There’s something about Christopher Nolan’s first Batman flick Batman Begins — most likely it’s the mood and the never-before-seen gritty realism — that allowed it to stand out from the pack of superhero films that came before it.
Rewind to 2005: Christopher Nolan, 5 years after writing and directing the lauded low-budget thriller Memento, was just about to unveil his new vision of Batman to the world. Keep in mind, his Batman was Christian Bale, who just one year earlier was playing a 110-pound crazed insomniac in The Machinist. Bale, who had been on a diet of one can of tuna and one apple per day while filming The Machinist, quickly put on the bulk he needed to bring Nolan’s Caped Crusader to life.
Who could have guessed that a low-budget filmmaker and a near-anorexic man could team up together to successfully bring one of the world’s most famous superheroes to the big screen.
That’s not to say that Batman Begins was a smashing success. On the contrary, it was relatively slow out of the gates, earning $49 million in its opening weekend, $205 million total in the United States, and $373 million worldwide on a budget of $150 million.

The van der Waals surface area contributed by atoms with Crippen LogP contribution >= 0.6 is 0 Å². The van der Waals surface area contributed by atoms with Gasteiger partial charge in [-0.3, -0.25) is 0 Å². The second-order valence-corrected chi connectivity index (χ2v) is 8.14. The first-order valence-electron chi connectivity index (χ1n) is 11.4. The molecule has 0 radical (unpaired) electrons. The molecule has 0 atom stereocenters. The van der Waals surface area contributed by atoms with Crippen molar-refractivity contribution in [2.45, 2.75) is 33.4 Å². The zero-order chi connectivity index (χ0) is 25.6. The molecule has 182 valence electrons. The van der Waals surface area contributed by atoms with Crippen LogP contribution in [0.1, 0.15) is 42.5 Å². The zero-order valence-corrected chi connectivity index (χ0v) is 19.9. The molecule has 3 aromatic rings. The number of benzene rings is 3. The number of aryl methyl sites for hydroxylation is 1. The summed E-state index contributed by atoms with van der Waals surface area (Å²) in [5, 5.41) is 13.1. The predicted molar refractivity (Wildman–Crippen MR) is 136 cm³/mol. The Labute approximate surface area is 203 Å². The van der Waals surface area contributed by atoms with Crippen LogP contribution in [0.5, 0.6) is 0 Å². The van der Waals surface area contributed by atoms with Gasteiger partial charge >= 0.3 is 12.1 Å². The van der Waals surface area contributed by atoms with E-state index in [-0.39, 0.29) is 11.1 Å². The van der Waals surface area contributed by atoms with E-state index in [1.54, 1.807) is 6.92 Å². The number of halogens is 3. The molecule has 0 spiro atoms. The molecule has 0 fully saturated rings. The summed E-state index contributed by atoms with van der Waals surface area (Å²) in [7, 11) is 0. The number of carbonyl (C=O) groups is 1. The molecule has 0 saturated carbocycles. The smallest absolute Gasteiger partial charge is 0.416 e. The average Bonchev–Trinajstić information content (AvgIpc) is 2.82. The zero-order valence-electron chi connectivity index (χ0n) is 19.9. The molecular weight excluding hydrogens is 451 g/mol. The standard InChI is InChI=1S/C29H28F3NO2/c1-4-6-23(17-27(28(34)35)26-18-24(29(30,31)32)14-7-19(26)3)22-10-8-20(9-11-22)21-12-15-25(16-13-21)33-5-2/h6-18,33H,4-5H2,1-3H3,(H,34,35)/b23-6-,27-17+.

My, how the times have changed.
Fast forward to 2012: The Dark Knight Rises, the finale in Nolan’s Batman trilogy, is without a doubt the most anticipated film of the year, poised to pull in over $1 billion worldwide and have one of the largest domestic opening weekends of all-time, and could even find itself in the Oscar race, if it’s as good as they say.
But there is something about Batman Begins that really set the bar for what this trilogy could become.
Never before has anyone tackled Gotham City and its vigilante hero — or any superhero, for that matter — in such a gritty manner, set in today’s world but with just enough comic book-ishness to avoid being overly serious. With Batman Begins, Nolan created a being that could believably be playboy by day and superhero by night, one we have no qualms accepting. That is, perhaps, Christopher Nolan’s greatest achievement.